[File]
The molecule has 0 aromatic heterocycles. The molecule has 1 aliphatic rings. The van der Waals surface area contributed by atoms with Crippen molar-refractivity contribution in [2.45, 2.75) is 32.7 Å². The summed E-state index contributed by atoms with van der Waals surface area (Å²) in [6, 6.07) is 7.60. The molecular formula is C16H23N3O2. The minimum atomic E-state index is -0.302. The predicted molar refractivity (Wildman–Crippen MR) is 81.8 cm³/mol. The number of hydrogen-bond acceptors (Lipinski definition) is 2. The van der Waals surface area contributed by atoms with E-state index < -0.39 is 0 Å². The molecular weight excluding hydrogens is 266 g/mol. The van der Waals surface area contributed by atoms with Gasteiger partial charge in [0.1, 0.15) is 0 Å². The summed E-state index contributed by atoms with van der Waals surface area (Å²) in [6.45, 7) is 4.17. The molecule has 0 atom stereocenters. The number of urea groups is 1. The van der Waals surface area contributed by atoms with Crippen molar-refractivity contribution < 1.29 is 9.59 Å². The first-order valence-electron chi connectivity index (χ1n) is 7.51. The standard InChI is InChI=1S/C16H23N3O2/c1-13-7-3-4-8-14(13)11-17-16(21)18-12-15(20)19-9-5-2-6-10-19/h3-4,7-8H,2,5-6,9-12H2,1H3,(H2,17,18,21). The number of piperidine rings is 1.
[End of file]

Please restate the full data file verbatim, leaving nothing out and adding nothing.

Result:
The molecule has 0 aromatic heterocycles. The molecule has 1 aliphatic rings. The van der Waals surface area contributed by atoms with Crippen molar-refractivity contribution in [2.45, 2.75) is 32.7 Å². The summed E-state index contributed by atoms with van der Waals surface area (Å²) in [6, 6.07) is 7.60. The molecular formula is C16H23N3O2. The minimum atomic E-state index is -0.302. The predicted molar refractivity (Wildman–Crippen MR) is 81.8 cm³/mol. The number of hydrogen-bond acceptors (Lipinski definition) is 2. The van der Waals surface area contributed by atoms with E-state index < -0.39 is 0 Å². The molecular weight excluding hydrogens is 266 g/mol. The van der Waals surface area contributed by atoms with Gasteiger partial charge in [0.1, 0.15) is 0 Å². The summed E-state index contributed by atoms with van der Waals surface area (Å²) in [6.45, 7) is 4.17. The molecule has 0 atom stereocenters. The number of urea groups is 1. The van der Waals surface area contributed by atoms with Crippen molar-refractivity contribution < 1.29 is 9.59 Å². The first-order valence-electron chi connectivity index (χ1n) is 7.51. The standard InChI is InChI=1S/C16H23N3O2/c1-13-7-3-4-8-14(13)11-17-16(21)18-12-15(20)19-9-5-2-6-10-19/h3-4,7-8H,2,5-6,9-12H2,1H3,(H2,17,18,21). The number of piperidine rings is 1.